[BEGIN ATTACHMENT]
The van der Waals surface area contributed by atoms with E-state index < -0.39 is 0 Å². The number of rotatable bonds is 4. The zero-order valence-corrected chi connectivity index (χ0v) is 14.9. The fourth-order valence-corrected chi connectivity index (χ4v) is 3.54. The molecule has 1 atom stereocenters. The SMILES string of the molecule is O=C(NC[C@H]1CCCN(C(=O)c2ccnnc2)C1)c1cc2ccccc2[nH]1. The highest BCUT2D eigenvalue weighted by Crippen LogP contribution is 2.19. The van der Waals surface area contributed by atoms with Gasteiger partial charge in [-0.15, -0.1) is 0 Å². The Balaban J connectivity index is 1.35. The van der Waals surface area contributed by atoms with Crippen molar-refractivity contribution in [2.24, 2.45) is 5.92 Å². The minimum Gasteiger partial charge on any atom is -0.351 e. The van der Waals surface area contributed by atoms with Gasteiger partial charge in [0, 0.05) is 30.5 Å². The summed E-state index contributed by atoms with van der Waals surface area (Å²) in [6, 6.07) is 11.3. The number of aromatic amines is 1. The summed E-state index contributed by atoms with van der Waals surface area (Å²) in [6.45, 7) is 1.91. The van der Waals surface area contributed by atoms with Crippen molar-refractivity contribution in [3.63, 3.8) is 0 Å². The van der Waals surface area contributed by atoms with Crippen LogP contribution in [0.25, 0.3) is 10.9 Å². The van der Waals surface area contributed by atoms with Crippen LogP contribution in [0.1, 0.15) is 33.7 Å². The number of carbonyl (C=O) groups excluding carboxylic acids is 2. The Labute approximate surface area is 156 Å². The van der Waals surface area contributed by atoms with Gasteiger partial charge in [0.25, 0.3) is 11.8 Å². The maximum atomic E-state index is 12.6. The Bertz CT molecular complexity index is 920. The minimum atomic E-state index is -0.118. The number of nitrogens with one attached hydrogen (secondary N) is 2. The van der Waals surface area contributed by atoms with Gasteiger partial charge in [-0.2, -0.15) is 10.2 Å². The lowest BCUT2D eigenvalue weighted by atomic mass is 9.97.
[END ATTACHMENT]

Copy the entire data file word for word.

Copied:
The van der Waals surface area contributed by atoms with E-state index < -0.39 is 0 Å². The number of rotatable bonds is 4. The zero-order valence-corrected chi connectivity index (χ0v) is 14.9. The fourth-order valence-corrected chi connectivity index (χ4v) is 3.54. The molecule has 1 atom stereocenters. The SMILES string of the molecule is O=C(NC[C@H]1CCCN(C(=O)c2ccnnc2)C1)c1cc2ccccc2[nH]1. The highest BCUT2D eigenvalue weighted by Crippen LogP contribution is 2.19. The van der Waals surface area contributed by atoms with Gasteiger partial charge in [-0.15, -0.1) is 0 Å². The Balaban J connectivity index is 1.35. The van der Waals surface area contributed by atoms with Crippen molar-refractivity contribution in [2.24, 2.45) is 5.92 Å². The minimum Gasteiger partial charge on any atom is -0.351 e. The van der Waals surface area contributed by atoms with Gasteiger partial charge in [0, 0.05) is 30.5 Å². The summed E-state index contributed by atoms with van der Waals surface area (Å²) in [6, 6.07) is 11.3. The number of aromatic amines is 1. The summed E-state index contributed by atoms with van der Waals surface area (Å²) in [6.45, 7) is 1.91. The van der Waals surface area contributed by atoms with Crippen molar-refractivity contribution in [3.63, 3.8) is 0 Å². The van der Waals surface area contributed by atoms with Crippen LogP contribution in [0.25, 0.3) is 10.9 Å². The van der Waals surface area contributed by atoms with Crippen LogP contribution in [0.1, 0.15) is 33.7 Å². The number of carbonyl (C=O) groups excluding carboxylic acids is 2. The Labute approximate surface area is 156 Å². The van der Waals surface area contributed by atoms with Gasteiger partial charge in [0.25, 0.3) is 11.8 Å². The maximum atomic E-state index is 12.6. The Bertz CT molecular complexity index is 920. The minimum atomic E-state index is -0.118. The number of nitrogens with one attached hydrogen (secondary N) is 2. The van der Waals surface area contributed by atoms with Gasteiger partial charge in [-0.2, -0.15) is 10.2 Å². The lowest BCUT2D eigenvalue weighted by atomic mass is 9.97.